St. Eadburh of Bichester

The saint I chose today is St. Eadburh of Bicester, who lived in the seventh century, a "nun and perhaps abbess of Aylesbury".

In fact, it is probably best if I simply reproduce the very little that is known about St. Eadburh (or Edburg) from The Oxford Dictionary of Saints online:

Claimed to be a daughter of Penda, king of Mercia (although her name is absent from the usual lists), this Edburga, who helped to train Osith in the religious life, was a nun and perhaps abbess of Aylesbury, although the legend states that she lived at Adderbury (Oxon.), some thirty miles away, a place-name which means ‘Eadburg's burh’. Edburga's relics were translated to Bicester (Oxon.), a house of Austin Canons founded in 1182, which was dedicated to Our Lady and St Edburga. The splendid base of the shrine, made in 1320, survives in the church of Stanton Harcourt (Oxon.). Feast: 18 July, which by an unfortunate coincidence is also the translation feast of Edburga of Winchester. Edburga of Bicester also appears in litanies and, possibly in the Liber Vitae of Durham.

What did I know about this saint before today?

Nothing! I'd never heard of her, just as I'd never heard of Bicester.

Why did I choose this saint?

There were no stand-out saints today. I chose this saint because I'm quite drawn to ancient and medieval English Christianity. To be honest, I'm more drawn to it than I am to Irish Christianity of the same period. I like the Anglo-Saxon names. I like the savour of Merry England.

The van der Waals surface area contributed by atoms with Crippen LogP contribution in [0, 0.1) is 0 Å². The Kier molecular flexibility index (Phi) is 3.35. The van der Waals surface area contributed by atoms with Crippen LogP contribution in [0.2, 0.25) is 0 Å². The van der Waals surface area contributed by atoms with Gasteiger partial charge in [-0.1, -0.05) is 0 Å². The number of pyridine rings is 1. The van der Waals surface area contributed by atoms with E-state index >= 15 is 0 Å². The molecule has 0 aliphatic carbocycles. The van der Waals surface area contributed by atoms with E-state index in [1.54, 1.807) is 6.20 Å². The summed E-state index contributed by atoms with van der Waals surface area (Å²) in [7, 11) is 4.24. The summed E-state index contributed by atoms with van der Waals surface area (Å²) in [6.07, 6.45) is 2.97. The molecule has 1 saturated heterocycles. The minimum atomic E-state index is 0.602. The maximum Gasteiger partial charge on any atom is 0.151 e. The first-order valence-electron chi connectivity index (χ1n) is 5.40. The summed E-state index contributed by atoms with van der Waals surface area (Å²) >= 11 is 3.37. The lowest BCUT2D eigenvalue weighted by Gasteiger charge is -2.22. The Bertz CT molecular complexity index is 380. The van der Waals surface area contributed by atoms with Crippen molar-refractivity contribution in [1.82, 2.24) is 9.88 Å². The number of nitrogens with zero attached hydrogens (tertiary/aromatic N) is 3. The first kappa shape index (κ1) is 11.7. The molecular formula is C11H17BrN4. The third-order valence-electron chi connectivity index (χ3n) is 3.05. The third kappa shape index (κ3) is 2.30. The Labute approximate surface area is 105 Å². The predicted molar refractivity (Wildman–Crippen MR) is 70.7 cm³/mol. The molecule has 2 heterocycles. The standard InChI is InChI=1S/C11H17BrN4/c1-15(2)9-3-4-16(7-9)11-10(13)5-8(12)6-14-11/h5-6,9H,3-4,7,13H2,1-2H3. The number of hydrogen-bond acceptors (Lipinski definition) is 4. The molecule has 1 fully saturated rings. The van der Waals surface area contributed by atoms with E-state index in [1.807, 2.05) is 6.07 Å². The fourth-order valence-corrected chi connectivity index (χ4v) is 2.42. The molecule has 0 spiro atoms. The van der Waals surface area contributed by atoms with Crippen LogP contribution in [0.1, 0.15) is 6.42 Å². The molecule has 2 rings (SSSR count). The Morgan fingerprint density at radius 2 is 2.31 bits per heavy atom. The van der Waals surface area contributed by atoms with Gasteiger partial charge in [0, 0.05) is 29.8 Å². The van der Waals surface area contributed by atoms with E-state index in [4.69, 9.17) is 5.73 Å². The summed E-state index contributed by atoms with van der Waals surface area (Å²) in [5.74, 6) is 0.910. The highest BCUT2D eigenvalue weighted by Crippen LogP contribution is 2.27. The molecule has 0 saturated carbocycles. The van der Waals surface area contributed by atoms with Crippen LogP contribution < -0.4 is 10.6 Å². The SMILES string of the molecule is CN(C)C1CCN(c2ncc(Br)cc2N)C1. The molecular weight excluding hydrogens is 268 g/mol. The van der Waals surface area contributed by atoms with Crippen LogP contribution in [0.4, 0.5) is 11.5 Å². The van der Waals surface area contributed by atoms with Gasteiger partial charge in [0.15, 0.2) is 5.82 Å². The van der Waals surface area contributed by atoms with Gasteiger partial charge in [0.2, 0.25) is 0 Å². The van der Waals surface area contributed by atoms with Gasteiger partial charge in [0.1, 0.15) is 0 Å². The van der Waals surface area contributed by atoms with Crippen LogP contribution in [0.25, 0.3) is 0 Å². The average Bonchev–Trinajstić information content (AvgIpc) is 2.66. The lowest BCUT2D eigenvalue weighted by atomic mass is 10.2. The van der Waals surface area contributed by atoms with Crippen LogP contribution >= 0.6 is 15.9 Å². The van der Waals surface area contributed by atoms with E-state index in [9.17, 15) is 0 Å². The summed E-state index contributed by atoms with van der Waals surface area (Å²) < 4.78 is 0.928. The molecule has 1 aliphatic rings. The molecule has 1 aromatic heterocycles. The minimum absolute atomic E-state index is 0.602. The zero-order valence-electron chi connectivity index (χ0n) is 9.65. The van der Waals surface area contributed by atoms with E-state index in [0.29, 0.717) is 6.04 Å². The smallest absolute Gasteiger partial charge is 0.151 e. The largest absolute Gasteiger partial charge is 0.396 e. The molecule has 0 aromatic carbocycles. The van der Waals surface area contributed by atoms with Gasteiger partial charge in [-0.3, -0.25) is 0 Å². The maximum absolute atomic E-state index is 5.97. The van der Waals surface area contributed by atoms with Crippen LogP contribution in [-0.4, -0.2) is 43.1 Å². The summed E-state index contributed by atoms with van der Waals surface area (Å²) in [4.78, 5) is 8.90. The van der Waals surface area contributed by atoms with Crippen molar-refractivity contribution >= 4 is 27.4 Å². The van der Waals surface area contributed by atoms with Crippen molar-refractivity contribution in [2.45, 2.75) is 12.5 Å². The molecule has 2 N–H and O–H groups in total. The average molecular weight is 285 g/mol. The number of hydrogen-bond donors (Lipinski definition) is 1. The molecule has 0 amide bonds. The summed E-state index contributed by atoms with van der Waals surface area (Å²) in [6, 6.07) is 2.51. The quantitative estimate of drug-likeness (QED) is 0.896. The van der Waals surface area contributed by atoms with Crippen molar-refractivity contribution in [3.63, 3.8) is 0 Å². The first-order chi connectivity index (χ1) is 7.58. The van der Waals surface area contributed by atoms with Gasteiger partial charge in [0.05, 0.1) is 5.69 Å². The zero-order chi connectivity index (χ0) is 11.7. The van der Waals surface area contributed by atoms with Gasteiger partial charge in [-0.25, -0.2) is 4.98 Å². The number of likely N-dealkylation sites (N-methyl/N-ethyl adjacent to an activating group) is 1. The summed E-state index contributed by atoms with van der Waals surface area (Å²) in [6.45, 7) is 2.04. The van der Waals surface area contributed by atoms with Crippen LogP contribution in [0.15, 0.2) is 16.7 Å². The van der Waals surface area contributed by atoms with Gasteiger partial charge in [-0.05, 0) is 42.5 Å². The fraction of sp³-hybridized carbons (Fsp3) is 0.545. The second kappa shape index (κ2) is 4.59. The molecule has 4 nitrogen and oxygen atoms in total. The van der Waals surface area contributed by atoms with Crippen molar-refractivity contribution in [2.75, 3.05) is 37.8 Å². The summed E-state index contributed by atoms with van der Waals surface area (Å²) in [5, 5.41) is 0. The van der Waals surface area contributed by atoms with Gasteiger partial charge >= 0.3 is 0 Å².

And I also chose this saint because so little is known about her. I generally don't like ancient and medieval saints because there is so much myth and so little solid knowledge. And the real problem is that the myth is usual so samey-- talking to wolves and so forth. (I'm not saying any given story might not be true rather than mythical-- I believe in miracles, after all-- but presumably the majority are myths.)

However, there's so little known about this saint that it's tantalising rather than tiresome. For instance, she's barely even mentioned in the Oxford Dictionary of Biography entry on King Penda of Mercia, her father-- the article doesn't even mention that she was a saint. And she herself has no entry on the same resource, that I could find.

And yet, she had a cult. A place, Adderbury, is named after her. People there allude to her every day without realizing it.

Concluding thoughts

All of this could apply to lots of other Anglo-Saxon saints. I suppose such obscure saints would only be important to you if you had some personal connection to them, like living in the area.


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